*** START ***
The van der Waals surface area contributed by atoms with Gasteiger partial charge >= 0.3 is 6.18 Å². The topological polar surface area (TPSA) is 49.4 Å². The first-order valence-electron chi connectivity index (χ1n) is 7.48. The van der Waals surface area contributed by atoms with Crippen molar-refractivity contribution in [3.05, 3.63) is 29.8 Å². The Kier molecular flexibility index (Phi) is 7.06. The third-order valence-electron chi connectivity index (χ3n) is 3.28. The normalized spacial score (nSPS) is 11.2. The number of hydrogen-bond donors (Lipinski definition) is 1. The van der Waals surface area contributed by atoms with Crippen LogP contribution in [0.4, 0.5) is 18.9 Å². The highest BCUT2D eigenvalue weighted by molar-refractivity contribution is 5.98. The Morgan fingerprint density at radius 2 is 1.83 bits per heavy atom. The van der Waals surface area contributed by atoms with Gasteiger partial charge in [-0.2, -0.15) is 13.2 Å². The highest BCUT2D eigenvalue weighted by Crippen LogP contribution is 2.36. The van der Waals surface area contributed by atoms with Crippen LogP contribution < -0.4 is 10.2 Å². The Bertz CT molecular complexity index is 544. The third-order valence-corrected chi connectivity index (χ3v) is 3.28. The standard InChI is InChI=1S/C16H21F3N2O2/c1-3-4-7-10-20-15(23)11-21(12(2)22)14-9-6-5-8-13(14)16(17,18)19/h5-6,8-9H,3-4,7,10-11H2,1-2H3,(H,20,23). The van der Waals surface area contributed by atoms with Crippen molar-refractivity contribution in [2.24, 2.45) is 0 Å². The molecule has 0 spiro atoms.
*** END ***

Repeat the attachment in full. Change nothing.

The van der Waals surface area contributed by atoms with Gasteiger partial charge >= 0.3 is 6.18 Å². The topological polar surface area (TPSA) is 49.4 Å². The first-order valence-electron chi connectivity index (χ1n) is 7.48. The van der Waals surface area contributed by atoms with Crippen molar-refractivity contribution in [3.05, 3.63) is 29.8 Å². The Kier molecular flexibility index (Phi) is 7.06. The third-order valence-electron chi connectivity index (χ3n) is 3.28. The normalized spacial score (nSPS) is 11.2. The number of hydrogen-bond donors (Lipinski definition) is 1. The van der Waals surface area contributed by atoms with Crippen LogP contribution in [0.4, 0.5) is 18.9 Å². The highest BCUT2D eigenvalue weighted by molar-refractivity contribution is 5.98. The Morgan fingerprint density at radius 2 is 1.83 bits per heavy atom. The van der Waals surface area contributed by atoms with Gasteiger partial charge in [-0.2, -0.15) is 13.2 Å². The highest BCUT2D eigenvalue weighted by Crippen LogP contribution is 2.36. The van der Waals surface area contributed by atoms with Crippen LogP contribution < -0.4 is 10.2 Å². The Bertz CT molecular complexity index is 544. The third-order valence-corrected chi connectivity index (χ3v) is 3.28. The standard InChI is InChI=1S/C16H21F3N2O2/c1-3-4-7-10-20-15(23)11-21(12(2)22)14-9-6-5-8-13(14)16(17,18)19/h5-6,8-9H,3-4,7,10-11H2,1-2H3,(H,20,23). The van der Waals surface area contributed by atoms with Crippen molar-refractivity contribution in [2.24, 2.45) is 0 Å². The molecule has 0 spiro atoms.